Graphic Novels? Or Comics?

Whatever you call them, "graphic novels" or "comics," they all originated in what our friend Jeff of Beachead Comics - the guy who supplies us with our fixes - calls "the funny pages." Today's post is dedicated to him, despite the odd color. Hiya, Jeff! May the gods & goddesses of commerce smile upon you! Those of you in the Lehigh Valley, be sure to stop by Beachead Comics on Chew St. and check out Jeff's wonderful store and classic decor. It's a fun place.

Before I get started, do click on the above title. Very cool website. So okay, I may sound a little punchy today. We had a great weekend in Wilkinsburg with J&P and the canine cousins (as well as the feline spawns of Satan), and I'm feeling very relaxed.
I'll start with the meta stuff -Robert Rodi's What They Did to Princess Paragon. It's a weird one, and funny, a comedy of errors. Our hero is Jerome, a stereotypical overweight man still living with his mother, the real world traded for a world in which superheroes (and more importantly, superheroines) always manage to save the day. Our villain, Brian, is a hugely successful comic book author/artist who has decided to increase his prestige by turning a declining WWII character, Princess Paragon, into a lesbian in order to increase sales through shock value. Jerome is appalled and disgusted, and will stop at nothing to save his true love, particularly when he finds out that Brian himself is gay.

By far the funniest and, ultimately, most lovable character in the book is Jerome's malapropist mother, Peachy Kornacker. With my own son about to head off to NYC in a few days, it's hard for me not to identify with Peachy when she makes the following emotion-laden speech:

"Well, fine then," she said at last, her voice small and gravelly.
"I guess I have to submit defeat. You go on off to Chicago
and enjoy yourself. But do me a favor and be careful.
You just cross your p's and q's, do you hear me? Lock
your door at night. Don't get smart with any strangers
who might have guns on them. And phone your mother
so she doesn't develop the problem of not knowing my
son isn't bleeding to death in a gutter somewhere."

And later, when Jerome has returned after doing terrible things his mother doesn't even know about, she berates him,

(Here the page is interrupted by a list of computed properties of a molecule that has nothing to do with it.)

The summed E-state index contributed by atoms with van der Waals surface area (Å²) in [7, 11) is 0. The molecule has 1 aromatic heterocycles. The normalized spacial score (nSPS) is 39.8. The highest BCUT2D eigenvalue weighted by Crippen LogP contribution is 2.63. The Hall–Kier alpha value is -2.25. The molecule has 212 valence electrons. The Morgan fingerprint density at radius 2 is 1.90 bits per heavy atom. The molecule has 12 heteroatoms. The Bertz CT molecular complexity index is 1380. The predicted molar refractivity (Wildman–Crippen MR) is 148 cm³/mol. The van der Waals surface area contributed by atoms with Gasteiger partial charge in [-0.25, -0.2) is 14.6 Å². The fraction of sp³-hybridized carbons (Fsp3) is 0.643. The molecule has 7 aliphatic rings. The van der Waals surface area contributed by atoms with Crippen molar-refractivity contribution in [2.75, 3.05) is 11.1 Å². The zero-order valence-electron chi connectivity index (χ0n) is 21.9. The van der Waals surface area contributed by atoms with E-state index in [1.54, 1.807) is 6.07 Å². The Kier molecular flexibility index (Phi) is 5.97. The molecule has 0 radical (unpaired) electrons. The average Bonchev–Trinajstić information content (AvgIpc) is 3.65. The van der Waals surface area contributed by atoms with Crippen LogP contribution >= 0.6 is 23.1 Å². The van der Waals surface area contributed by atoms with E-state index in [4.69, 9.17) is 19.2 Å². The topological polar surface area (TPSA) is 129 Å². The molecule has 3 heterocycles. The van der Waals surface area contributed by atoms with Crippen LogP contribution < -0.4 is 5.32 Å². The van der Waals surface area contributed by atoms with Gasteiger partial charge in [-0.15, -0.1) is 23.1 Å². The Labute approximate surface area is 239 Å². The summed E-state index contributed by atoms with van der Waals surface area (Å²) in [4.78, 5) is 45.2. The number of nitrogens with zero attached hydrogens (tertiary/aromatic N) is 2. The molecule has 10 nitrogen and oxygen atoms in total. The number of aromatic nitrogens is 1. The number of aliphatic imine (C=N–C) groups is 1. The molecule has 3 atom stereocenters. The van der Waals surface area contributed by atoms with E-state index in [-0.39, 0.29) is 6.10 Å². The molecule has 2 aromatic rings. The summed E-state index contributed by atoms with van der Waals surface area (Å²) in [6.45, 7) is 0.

"I only wish your father was alive to see this! It would KILL him!"

Okay, so maybe it's not the most original humor, but the really good stuff is too context-specific to quote here and still make sense. You should just read the book. It's fluff, but it's funny fluff. And it does raise the issue of how the creators of particular comic book characters must feel when their creations are taken over and changed by other writers.
Which brings me to the book I happened to read next, entirely unwittingly. A very fun book by Dave Gibbons and John Higgins called Thunderbolt Jaxon. This was yet another book I'd gotten on a whim from PBS (all four of today's books were from PBS, requested knowing very little about them). It turns out that the character was an old British hero with an origin shrouded in vagueness (i.e. never explained), so Gibbons and Higgins made one up. After reading it, I have to say that it's still rather shrouded. Sure, they explain how Jack gets the magic belt - but the rest of the connections don't make a whole lot of sense. Still, I enjoyed the book, especially because there aren't many out there with Norse gods (aside from Thor). I hope they continue the series, as I'd like to see what happens with Loki!

Anyway, it was interesting to go from a novel dealing with the issue of recreating an old character, to a graphic novel that was an actual recreation of a 1949 character.

Adam Sacks wrote and drew a lovely, amusing and spot-on book (I can't even really call it a graphic novel, exactly) called
Salmon Doubts which really spoke to me. You can click here to see a few pages from it - it's quite different. My favorite pages are the sperm-and-egg pages. Just go buy a copy and support him, okay? He only graduated in 2003 and he probably needs the money. ;-)

I've saved the best for last. For stunning art and a remarkable, riveting story, read Pete Stathis' Evenfall. So far I've only read Vol. I, and I'm not sure the second volume is even available yet. But I need to find it, as I am hooked. Ordinarily, I post my graphic novels at PBS when everyone in the family is done with them, but this series I will keep. Stathis' stories remind me of Neil Gaiman's (highest praise I can give them!). I believe he publishes these himself; more power to him, as that's a hard row to hoe. I can't praise this enough. If you like Gaiman, you will like this. And an added bonus for my family: a book in which for once the main character isn't lily-white.



More student mandalas

This is the first semester that I've tried the mandala project online, and in my 6-week shortcourse it has worked beautifully! Students uploaded in a variety of ways, and this caused a few problems; lucky for me, my brother J came to my rescue and converted a few troublesome files (.bmp, photoshop & autocad) to .jpg, but in future I know to require .jpg only.

Take a look at some of the submissions!
This was done in autocad, and is a nice example of the art of geometry.
One by a Hindu student that I think is very pretty.
This can be viewed from either direction, and it's my favorite from this class. It is meant to be a star from one view and an eye from the other orientation, and I just love it.
These two were made with photoshop, using four flower images each. Aren't they lovely?